Politics as Usual
Let's review: In Act One, Barack Obama clasped hands with the coal industry and promised subsidies for liquefied coal fuel. In Act Two, environmentalists growled that Obama was backing one of the worst technologies ever devised
from the standpoint of global warming, and, eventually, the senator backed away, which in turn made the coal industry very upset. So now we've reached the finale
, in which Obama tries to pacify all sides with a clever compromise:
[T]his month, his Senate office quietly sent out a clarification of his coal-to-liquid position, saying he would support subsidies only if the fuel could be created with 20 percent lower carbon dioxide emissions than petroleum-based fuels. The statement dismayed those pushing coal-to-liquid, who noted this would require technological leaps even beyond perfecting carbon storage.
The thing is, the coal industry's quite right to be dismayed. No one's even come close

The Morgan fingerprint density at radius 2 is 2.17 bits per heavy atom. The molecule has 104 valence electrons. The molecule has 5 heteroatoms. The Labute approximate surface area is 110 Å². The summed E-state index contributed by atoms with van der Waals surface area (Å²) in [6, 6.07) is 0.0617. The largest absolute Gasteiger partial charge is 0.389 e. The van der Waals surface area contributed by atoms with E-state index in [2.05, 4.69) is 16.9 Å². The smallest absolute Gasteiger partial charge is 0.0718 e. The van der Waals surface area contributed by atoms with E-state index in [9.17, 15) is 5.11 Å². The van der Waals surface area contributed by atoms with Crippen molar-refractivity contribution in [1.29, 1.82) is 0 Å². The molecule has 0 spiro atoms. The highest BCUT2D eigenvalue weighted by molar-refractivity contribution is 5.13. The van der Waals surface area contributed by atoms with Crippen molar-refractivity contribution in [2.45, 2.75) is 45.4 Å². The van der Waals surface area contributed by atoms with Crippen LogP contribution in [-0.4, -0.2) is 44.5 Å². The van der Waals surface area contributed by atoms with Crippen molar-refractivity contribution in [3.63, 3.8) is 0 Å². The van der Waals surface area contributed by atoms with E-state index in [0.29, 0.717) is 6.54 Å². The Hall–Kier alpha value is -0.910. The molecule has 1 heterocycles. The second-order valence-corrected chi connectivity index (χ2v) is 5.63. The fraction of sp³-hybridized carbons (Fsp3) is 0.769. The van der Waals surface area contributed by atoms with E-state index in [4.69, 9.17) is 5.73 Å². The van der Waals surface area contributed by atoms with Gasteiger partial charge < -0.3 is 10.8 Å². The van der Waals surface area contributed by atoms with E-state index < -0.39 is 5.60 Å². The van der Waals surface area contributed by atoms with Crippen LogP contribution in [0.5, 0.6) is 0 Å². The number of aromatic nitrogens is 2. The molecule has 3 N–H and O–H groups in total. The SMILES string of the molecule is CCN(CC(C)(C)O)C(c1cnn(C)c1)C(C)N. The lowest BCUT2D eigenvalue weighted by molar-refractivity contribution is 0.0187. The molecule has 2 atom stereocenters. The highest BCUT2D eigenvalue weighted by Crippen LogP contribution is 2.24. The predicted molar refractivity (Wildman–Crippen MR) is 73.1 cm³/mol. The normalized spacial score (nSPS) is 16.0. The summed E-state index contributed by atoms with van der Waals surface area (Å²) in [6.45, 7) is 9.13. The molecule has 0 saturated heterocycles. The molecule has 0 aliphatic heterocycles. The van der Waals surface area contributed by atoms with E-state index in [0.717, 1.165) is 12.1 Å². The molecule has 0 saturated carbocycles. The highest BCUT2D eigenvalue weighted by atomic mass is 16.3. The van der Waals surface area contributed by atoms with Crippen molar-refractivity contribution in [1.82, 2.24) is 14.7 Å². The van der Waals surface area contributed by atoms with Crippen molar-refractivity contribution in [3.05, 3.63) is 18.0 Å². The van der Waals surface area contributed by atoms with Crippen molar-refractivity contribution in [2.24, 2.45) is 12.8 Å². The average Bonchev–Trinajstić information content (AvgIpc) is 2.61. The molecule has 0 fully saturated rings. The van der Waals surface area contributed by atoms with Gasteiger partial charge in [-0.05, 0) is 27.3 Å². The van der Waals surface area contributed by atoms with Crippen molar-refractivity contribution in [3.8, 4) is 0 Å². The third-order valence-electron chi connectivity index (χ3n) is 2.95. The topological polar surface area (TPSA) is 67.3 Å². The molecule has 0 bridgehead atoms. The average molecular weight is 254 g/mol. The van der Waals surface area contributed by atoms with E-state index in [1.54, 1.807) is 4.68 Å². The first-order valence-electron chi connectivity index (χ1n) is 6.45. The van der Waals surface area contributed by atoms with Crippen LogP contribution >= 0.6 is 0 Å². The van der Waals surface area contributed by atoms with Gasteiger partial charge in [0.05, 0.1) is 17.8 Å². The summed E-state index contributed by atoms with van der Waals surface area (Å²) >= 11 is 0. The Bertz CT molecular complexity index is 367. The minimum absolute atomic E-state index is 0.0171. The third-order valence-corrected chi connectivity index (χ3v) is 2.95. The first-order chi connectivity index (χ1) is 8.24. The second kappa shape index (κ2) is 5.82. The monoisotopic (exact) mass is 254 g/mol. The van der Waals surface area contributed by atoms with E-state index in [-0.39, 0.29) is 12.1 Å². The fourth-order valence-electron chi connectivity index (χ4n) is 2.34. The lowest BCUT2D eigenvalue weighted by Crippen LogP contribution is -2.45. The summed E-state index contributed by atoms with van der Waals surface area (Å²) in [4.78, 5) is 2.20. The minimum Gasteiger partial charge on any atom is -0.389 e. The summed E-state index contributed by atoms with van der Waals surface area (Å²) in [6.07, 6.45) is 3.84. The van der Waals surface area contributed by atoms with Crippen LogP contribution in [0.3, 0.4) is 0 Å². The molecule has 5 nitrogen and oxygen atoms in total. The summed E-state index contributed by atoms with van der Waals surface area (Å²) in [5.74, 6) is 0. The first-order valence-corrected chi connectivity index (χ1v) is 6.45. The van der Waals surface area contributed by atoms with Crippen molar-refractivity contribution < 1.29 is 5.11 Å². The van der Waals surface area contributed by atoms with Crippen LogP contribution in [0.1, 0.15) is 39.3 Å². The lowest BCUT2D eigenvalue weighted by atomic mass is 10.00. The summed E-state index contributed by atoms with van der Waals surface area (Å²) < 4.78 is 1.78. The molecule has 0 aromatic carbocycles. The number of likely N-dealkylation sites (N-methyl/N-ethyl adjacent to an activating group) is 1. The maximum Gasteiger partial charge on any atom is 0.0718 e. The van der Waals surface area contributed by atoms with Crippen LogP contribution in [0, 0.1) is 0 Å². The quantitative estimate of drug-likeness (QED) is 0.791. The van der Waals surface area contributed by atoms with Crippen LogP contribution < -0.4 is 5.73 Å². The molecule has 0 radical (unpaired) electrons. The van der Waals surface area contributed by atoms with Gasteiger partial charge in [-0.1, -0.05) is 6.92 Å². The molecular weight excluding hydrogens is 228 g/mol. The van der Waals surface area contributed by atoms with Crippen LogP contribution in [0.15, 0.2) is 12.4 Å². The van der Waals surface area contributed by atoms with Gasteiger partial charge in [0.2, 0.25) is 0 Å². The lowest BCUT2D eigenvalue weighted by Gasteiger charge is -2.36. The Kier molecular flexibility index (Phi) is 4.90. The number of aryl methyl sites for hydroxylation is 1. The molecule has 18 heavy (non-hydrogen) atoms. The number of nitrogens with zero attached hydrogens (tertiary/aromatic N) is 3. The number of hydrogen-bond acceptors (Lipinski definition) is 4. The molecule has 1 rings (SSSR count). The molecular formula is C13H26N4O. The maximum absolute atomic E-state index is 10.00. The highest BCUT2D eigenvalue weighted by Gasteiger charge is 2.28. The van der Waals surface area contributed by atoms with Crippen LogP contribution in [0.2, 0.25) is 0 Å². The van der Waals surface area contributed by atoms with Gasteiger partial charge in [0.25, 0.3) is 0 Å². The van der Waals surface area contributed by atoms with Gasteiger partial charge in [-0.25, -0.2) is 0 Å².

to figuring out how to develop a coal-to-liquid fuel with a lower emissions profile than plain old gasoline. Right now, even under the most optimistic assumptions--say, engineers figure out how to sequester carbon underground and actually keep it there--liquefied coal fuel will be no better than the status quo. Realistically, that's the best
case scenario. And that assumes some serious technological leaps.
But let's say Obama's wildest dreams comes true, and someone develops a kinder, gentler, cleaner liquid-coal fuel. (Baard Energy has claimed
that it might be possible.) Obama's position would still
make environmentalists upset, and rightfully so. After all, those coal subsidies would still cost billions, and that means billions that can't be spent elsewhere, on far more effective strategies to reduce greenhouse emissions. Like efficiency measures. Or renewables. Heck, even just using coal to generate electricity for plug-in hybrids would be preferable to liquid-coal fuel. (The coal industry just wouldn't be able to get as many handouts.) And that's why Obama's vote to shovel $200 million in grants and $10 billion in loans toward "greener" coal gasification projects made enviros so angry.
There's no satisfying compromise here, and Obama can't just rise above politics as usual--at least not on this issue. Either he supports the liquid-coal boondoggle or he doesn't. As the Washington Post points out
, trying to reach out to both sides just ends up pleasing no one.